Two Greek scientists create AI device that aids ECHR

Prediction accuracy reaches 79%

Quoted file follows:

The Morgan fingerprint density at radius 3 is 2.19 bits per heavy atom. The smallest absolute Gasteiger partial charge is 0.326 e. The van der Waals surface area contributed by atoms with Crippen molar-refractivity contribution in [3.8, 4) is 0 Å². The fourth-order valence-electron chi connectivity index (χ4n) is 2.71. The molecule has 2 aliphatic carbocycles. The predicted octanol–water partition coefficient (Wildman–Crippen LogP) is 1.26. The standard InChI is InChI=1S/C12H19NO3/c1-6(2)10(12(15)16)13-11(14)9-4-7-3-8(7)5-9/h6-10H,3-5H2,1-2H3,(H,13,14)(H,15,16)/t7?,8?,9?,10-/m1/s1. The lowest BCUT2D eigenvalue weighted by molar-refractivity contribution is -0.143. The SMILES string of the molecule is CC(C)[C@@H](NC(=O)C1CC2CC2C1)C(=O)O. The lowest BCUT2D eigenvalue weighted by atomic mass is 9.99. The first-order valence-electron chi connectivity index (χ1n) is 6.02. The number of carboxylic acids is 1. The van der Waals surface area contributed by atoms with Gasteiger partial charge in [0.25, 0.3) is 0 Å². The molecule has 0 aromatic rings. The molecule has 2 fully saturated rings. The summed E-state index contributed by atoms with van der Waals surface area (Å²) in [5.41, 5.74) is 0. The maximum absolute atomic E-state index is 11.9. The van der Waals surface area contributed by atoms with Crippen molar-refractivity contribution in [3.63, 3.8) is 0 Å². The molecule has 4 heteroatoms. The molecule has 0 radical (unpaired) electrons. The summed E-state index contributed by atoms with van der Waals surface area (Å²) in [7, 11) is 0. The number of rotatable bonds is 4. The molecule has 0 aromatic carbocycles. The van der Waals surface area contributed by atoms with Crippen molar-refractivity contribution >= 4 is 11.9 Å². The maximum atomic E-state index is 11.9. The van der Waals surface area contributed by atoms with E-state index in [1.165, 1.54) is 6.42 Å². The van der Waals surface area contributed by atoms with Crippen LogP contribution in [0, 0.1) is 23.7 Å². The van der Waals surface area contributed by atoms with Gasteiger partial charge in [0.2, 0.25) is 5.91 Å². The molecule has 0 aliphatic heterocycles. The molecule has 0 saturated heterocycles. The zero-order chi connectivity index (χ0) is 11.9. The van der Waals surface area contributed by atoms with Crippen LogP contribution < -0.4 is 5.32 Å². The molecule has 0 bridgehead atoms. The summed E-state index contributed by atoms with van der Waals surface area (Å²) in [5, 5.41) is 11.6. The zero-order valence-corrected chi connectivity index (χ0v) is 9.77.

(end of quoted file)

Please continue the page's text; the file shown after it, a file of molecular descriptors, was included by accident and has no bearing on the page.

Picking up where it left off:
The creation of artificial intelligence (AI) has always been a dream that has captured the imagination of scientists and researchers. Now a team of two Greek researchers from the University College of London (UCL) has devised an algorithm that can predict whether the complaints filed by applicants to the European Court of Human Rights are legitimate, with a 79% accuracy. This new technology could automate the human rights pipeline by analysing applications and prioritising them for the court’s human rights judges. Nikos Aletras, a UCL computer scientist and co-author of a paper outlining the work published in “PeerJ Computer Science” said ““It’s important to give priority to cases where there was likely a violation of a person’s human rights,”. His colleague, Vasileios Lampos added ““The court has a huge queue of cases that have not been processed and it’s quite easy to say if some of them have a high probability of violation, and others have a low probability of violation,”. The approach used by the team is fairly simple, as far as the quickly advancing field of deep learning goes. They first trained a Natural Language Processing neural network on a database of court decisions, which contains the facts of the case, the circumstances surrounding it, the applicable laws, and details about the applicant such as country of origin. This way, the program “learned” which of these aspects is most likely to correlate with a particular ruling. Next, the team fed the program human rights court decisions that it had never seen before and asked it to guess the judge’s ruling, based on the constituent parts of the court’s decision filing. As it turns out, almost every section—from details about the applicant to the bare facts of the complaint—had a similar accuracy rating of around 73 percent. When the AI looked at the court’s run-down of the circumstances surrounding cases, however, that accuracy jumped to 76 percent. “It’s the same thing as replacing teachers or doctors; it’s impossible right now,” said Lampos. “Laws are not structured well enough for a machine to make a decision. I think that judges don’t follow a specific set of rules when making a decision, and I say that as a citizen and computer scientist. Different courts have different interpretations of the same laws, and this happens every day.” The next steps are trying out different types of machine learning on the same problem to see if the accuracy can get even higher, they said, and gaining access to human rights court applications.